They put in place ‘mental health first aiders’ to help spots signs of ill health and support people who are struggling. They often also have the safety net of occupational health if more clinical support is required to get people who are unwell back to ‘ok’. These strategies are very reactive and mean we only deal with mental health on the back foot.

Be more proactive

What is really required if we want higher levels of engagement and performance from our early careers colleagues is to be more proactive with mental health and teach people how to not just be ‘ok’ but to really thrive at work and release all of the benefits this brings.

Simple learning interventions in the early days of someone’s career can equip them with the tools they need to thrive and perform at their best for their entire career and avoid mental health issues

At Gen Healthy Minds our team has done exactly this with thousands of apprentices and graduates and the results have been clear. We see not only reduced absence and sickness but also higher percentages of every cohort are thriving at work than the typical population.

We measure this using the wonderful ‘workplace wellbeing survey’ that measures not only people’s mental health but also the knock-on impact on performance and engagement. The results are very clear cut. Invest in teaching new recruits positive psychology tools and you will see higher engagement and performance both on their programmes and beyond.

Of course, it is also vital to teach people how to manage stress and build resilience for when life doesn’t go to plan, but if these skills are underpinned by a positive outlook built on every day then this is a recipe for long term success and happiness at work.

Why not try this out for size yourself?

For the next 21 days think of three things each day that you are grateful for. Be as detailed as possible. Maybe it’s a chance call with a friend or a piece of work that went well.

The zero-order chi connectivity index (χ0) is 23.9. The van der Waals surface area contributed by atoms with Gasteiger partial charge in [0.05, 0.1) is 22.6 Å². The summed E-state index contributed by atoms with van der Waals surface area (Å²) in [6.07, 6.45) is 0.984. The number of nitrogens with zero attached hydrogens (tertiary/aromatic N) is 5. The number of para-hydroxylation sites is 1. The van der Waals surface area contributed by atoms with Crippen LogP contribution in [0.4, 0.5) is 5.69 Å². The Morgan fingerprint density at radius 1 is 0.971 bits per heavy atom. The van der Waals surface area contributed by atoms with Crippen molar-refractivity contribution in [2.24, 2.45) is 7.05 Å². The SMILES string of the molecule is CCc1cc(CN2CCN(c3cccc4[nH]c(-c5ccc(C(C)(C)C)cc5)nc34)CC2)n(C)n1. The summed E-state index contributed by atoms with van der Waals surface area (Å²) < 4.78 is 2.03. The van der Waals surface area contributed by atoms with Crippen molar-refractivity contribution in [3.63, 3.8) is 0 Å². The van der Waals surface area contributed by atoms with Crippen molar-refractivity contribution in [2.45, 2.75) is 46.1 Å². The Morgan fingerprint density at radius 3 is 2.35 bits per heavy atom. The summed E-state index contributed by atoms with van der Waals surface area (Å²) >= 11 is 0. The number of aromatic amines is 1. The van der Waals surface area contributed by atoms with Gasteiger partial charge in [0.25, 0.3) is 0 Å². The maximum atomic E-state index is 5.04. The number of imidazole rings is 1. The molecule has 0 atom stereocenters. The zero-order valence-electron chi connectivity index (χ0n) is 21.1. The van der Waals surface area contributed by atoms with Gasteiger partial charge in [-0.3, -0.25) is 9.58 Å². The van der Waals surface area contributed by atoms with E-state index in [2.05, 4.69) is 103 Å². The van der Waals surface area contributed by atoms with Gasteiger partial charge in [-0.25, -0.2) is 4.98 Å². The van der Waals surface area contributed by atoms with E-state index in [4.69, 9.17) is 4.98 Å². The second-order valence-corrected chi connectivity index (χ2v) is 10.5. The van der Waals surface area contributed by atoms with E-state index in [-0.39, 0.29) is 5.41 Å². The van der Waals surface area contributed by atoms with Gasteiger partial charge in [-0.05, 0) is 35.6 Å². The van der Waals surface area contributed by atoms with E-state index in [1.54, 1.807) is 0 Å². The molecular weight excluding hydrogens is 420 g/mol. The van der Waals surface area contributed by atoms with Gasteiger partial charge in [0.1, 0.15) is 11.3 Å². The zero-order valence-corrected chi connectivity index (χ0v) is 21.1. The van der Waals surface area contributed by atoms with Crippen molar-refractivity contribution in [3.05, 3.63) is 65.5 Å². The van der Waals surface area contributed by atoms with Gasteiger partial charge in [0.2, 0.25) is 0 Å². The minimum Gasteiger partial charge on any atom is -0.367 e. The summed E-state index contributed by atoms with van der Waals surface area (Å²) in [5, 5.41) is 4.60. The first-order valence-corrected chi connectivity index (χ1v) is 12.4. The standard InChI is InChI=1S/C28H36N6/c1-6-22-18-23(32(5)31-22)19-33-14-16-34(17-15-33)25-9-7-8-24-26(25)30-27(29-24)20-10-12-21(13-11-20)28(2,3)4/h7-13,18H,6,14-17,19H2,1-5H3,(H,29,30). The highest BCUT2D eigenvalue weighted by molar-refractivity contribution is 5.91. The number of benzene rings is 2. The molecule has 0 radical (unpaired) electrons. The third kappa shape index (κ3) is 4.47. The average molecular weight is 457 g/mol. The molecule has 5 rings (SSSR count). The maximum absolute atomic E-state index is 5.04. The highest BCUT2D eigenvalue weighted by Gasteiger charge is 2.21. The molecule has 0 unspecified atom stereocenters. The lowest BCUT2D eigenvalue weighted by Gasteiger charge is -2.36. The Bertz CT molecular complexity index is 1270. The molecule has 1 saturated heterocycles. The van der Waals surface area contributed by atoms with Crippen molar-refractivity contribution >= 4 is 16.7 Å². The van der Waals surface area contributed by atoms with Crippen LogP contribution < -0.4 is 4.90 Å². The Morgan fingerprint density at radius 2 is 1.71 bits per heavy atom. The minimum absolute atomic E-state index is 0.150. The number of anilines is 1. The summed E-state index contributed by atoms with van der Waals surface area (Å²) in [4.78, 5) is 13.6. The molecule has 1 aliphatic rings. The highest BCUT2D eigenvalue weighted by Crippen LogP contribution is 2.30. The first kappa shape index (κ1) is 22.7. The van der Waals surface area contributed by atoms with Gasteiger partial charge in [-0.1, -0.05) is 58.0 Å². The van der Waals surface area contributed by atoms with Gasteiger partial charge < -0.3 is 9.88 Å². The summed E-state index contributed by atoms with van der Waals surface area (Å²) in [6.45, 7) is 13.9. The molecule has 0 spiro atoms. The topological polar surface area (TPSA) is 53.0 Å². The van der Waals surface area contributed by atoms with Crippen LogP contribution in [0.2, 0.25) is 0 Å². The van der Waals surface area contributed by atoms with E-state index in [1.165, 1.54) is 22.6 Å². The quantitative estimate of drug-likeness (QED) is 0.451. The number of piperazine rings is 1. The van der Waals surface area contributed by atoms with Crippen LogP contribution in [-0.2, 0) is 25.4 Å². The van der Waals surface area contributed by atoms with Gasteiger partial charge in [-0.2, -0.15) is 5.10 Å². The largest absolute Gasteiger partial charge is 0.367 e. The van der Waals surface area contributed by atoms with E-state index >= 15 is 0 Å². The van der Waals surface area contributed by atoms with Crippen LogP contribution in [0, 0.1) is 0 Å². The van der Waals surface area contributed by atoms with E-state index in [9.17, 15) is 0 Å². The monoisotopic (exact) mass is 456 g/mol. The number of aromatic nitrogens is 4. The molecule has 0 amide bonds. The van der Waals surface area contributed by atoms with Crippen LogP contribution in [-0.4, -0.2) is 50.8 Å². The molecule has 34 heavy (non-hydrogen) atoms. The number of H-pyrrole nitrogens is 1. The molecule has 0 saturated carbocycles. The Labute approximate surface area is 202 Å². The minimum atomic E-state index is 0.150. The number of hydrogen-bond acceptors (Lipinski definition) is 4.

Whatever you think of, picture it in your mind and re-live it. I hope that you will begin to notice how easy it becomes to see the positives in life as well as the negatives that we are hard-wired to see.

Long-term happiness

But long-term happiness and the consequent high performance aren’t just about in the moment positivity it goes deeper than that.

This is where the PERMAH model comes in. Built on the foundation of 20 plus years of research, the PERMAH model stands for Positive Emotions, Engagement, Relationships, Meaning, Accomplishments and Health.

It is important to work with your early career colleagues to help them recognise these other key levers that will promote true wellbeing and performance.

Beyond experiencing positive emotions each day, it is vital that they feel a sense of engagement with the organisation they work for, have good supportive relationships, feel like their work has strong meaning and purpose, and that they are recognised for their achievements.

Strategies to build PERMAH into your approach to running early careers programmes include ensuring a strong support network is in place from day one. This could be well trained and briefed line managers, mentors etc.

It is also vital to foster supportive relationships within cohorts so that they are able to support each other through challenges. Often when people join a new organisation and have moved away from their traditional support network this can be a huge challenge so addressing it up front is crucial.

We would also recommend teaching basic physical and mental health tools and strategies as well as making sure progress and achievements are recorded and celebrated frequently. If you can achieve all of these things when managing your cohorts then high performance will follow.